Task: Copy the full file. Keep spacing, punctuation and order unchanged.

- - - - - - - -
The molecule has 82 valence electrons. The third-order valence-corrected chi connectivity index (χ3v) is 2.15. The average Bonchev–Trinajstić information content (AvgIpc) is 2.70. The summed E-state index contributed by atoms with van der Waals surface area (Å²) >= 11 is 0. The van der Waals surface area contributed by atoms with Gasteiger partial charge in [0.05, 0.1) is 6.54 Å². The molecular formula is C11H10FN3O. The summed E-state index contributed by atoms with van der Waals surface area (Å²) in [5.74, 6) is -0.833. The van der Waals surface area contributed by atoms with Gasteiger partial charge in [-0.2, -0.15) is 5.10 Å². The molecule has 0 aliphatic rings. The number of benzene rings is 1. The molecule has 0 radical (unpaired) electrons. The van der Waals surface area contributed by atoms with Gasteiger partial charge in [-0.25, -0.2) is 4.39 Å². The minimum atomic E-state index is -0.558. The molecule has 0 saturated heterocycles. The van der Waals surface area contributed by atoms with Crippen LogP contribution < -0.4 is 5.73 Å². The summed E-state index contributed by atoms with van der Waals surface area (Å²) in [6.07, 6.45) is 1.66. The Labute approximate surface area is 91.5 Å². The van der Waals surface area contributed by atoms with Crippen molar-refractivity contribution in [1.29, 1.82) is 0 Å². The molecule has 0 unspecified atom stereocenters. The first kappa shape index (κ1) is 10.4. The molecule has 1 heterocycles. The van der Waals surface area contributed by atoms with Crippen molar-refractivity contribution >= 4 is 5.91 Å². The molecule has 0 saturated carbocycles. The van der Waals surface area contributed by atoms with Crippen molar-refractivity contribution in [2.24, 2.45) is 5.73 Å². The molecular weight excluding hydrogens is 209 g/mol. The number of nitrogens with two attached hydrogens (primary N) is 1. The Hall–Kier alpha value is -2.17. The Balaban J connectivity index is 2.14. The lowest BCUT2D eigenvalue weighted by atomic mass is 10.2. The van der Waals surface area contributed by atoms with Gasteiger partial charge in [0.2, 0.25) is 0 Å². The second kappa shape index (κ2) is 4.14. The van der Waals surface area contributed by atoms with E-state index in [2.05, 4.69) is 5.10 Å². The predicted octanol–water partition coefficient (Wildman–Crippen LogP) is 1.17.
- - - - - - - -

The molecule has 82 valence electrons. The third-order valence-corrected chi connectivity index (χ3v) is 2.15. The average Bonchev–Trinajstić information content (AvgIpc) is 2.70. The summed E-state index contributed by atoms with van der Waals surface area (Å²) >= 11 is 0. The van der Waals surface area contributed by atoms with Gasteiger partial charge in [0.05, 0.1) is 6.54 Å². The molecular formula is C11H10FN3O. The summed E-state index contributed by atoms with van der Waals surface area (Å²) in [5.74, 6) is -0.833. The van der Waals surface area contributed by atoms with Gasteiger partial charge in [-0.2, -0.15) is 5.10 Å². The molecule has 0 aliphatic rings. The number of benzene rings is 1. The molecule has 0 radical (unpaired) electrons. The van der Waals surface area contributed by atoms with Gasteiger partial charge in [-0.25, -0.2) is 4.39 Å². The minimum atomic E-state index is -0.558. The molecule has 0 saturated heterocycles. The van der Waals surface area contributed by atoms with Crippen LogP contribution < -0.4 is 5.73 Å². The summed E-state index contributed by atoms with van der Waals surface area (Å²) in [6.07, 6.45) is 1.66. The Labute approximate surface area is 91.5 Å². The van der Waals surface area contributed by atoms with Crippen molar-refractivity contribution in [1.29, 1.82) is 0 Å². The molecule has 0 unspecified atom stereocenters. The first kappa shape index (κ1) is 10.4. The molecule has 1 heterocycles. The van der Waals surface area contributed by atoms with Crippen molar-refractivity contribution >= 4 is 5.91 Å². The molecule has 0 saturated carbocycles. The van der Waals surface area contributed by atoms with Crippen molar-refractivity contribution in [2.24, 2.45) is 5.73 Å². The molecular weight excluding hydrogens is 209 g/mol. The number of nitrogens with two attached hydrogens (primary N) is 1. The Hall–Kier alpha value is -2.17. The Balaban J connectivity index is 2.14. The lowest BCUT2D eigenvalue weighted by atomic mass is 10.2. The van der Waals surface area contributed by atoms with Gasteiger partial charge in [0.2, 0.25) is 0 Å². The second kappa shape index (κ2) is 4.14. The van der Waals surface area contributed by atoms with E-state index in [2.05, 4.69) is 5.10 Å². The predicted octanol–water partition coefficient (Wildman–Crippen LogP) is 1.17.